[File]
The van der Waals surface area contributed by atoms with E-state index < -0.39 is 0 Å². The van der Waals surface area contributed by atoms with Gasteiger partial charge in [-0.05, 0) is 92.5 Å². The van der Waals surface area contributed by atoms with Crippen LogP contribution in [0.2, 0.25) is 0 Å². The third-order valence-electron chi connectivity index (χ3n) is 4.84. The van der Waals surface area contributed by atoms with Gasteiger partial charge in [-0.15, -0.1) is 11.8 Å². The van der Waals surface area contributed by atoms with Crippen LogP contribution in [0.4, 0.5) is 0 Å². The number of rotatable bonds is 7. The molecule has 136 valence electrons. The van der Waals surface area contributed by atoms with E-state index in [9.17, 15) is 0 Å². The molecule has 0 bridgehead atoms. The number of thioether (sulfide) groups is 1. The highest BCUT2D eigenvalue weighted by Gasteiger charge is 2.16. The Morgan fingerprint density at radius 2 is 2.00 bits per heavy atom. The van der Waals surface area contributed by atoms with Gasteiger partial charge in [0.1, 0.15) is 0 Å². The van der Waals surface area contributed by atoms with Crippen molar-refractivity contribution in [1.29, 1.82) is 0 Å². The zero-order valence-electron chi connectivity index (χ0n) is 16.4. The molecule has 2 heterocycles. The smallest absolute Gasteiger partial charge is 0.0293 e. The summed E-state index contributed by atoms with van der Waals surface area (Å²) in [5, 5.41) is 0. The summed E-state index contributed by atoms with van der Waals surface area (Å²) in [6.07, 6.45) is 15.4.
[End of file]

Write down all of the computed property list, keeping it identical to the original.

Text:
The van der Waals surface area contributed by atoms with E-state index < -0.39 is 0 Å². The van der Waals surface area contributed by atoms with Gasteiger partial charge in [-0.05, 0) is 92.5 Å². The van der Waals surface area contributed by atoms with Crippen LogP contribution in [0.2, 0.25) is 0 Å². The third-order valence-electron chi connectivity index (χ3n) is 4.84. The van der Waals surface area contributed by atoms with Gasteiger partial charge in [-0.15, -0.1) is 11.8 Å². The van der Waals surface area contributed by atoms with Crippen LogP contribution in [0.4, 0.5) is 0 Å². The number of rotatable bonds is 7. The molecule has 136 valence electrons. The van der Waals surface area contributed by atoms with E-state index in [9.17, 15) is 0 Å². The molecule has 0 bridgehead atoms. The number of thioether (sulfide) groups is 1. The highest BCUT2D eigenvalue weighted by Gasteiger charge is 2.16. The Morgan fingerprint density at radius 2 is 2.00 bits per heavy atom. The van der Waals surface area contributed by atoms with Gasteiger partial charge in [0.1, 0.15) is 0 Å². The van der Waals surface area contributed by atoms with Crippen molar-refractivity contribution in [1.29, 1.82) is 0 Å². The zero-order valence-electron chi connectivity index (χ0n) is 16.4. The molecule has 2 heterocycles. The smallest absolute Gasteiger partial charge is 0.0293 e. The summed E-state index contributed by atoms with van der Waals surface area (Å²) in [5, 5.41) is 0. The summed E-state index contributed by atoms with van der Waals surface area (Å²) in [6.07, 6.45) is 15.4.